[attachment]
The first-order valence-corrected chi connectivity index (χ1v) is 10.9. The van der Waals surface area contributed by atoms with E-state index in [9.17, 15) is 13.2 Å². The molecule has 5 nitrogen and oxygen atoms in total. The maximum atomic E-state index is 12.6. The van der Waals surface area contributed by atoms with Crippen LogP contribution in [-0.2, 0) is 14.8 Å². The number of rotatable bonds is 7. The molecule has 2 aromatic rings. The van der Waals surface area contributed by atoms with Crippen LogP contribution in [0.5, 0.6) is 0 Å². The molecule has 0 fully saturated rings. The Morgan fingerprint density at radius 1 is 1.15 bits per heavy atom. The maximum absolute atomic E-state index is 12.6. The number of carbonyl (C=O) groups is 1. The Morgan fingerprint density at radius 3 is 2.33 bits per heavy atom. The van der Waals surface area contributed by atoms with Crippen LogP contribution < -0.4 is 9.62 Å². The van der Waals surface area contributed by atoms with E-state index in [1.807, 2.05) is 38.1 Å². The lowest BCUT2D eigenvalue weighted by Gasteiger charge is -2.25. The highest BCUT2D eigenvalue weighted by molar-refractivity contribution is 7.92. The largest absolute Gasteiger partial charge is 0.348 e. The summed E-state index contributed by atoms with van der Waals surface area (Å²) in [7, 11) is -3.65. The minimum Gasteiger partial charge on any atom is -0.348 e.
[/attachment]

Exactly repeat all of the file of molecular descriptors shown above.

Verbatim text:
The first-order valence-corrected chi connectivity index (χ1v) is 10.9. The van der Waals surface area contributed by atoms with E-state index in [9.17, 15) is 13.2 Å². The molecule has 5 nitrogen and oxygen atoms in total. The maximum atomic E-state index is 12.6. The van der Waals surface area contributed by atoms with Crippen LogP contribution in [-0.2, 0) is 14.8 Å². The number of rotatable bonds is 7. The molecule has 2 aromatic rings. The van der Waals surface area contributed by atoms with Crippen LogP contribution in [0.5, 0.6) is 0 Å². The molecule has 0 fully saturated rings. The Morgan fingerprint density at radius 1 is 1.15 bits per heavy atom. The maximum absolute atomic E-state index is 12.6. The number of carbonyl (C=O) groups is 1. The Morgan fingerprint density at radius 3 is 2.33 bits per heavy atom. The van der Waals surface area contributed by atoms with Crippen LogP contribution < -0.4 is 9.62 Å². The van der Waals surface area contributed by atoms with E-state index in [1.807, 2.05) is 38.1 Å². The lowest BCUT2D eigenvalue weighted by Gasteiger charge is -2.25. The highest BCUT2D eigenvalue weighted by molar-refractivity contribution is 7.92. The largest absolute Gasteiger partial charge is 0.348 e. The summed E-state index contributed by atoms with van der Waals surface area (Å²) in [7, 11) is -3.65. The minimum Gasteiger partial charge on any atom is -0.348 e.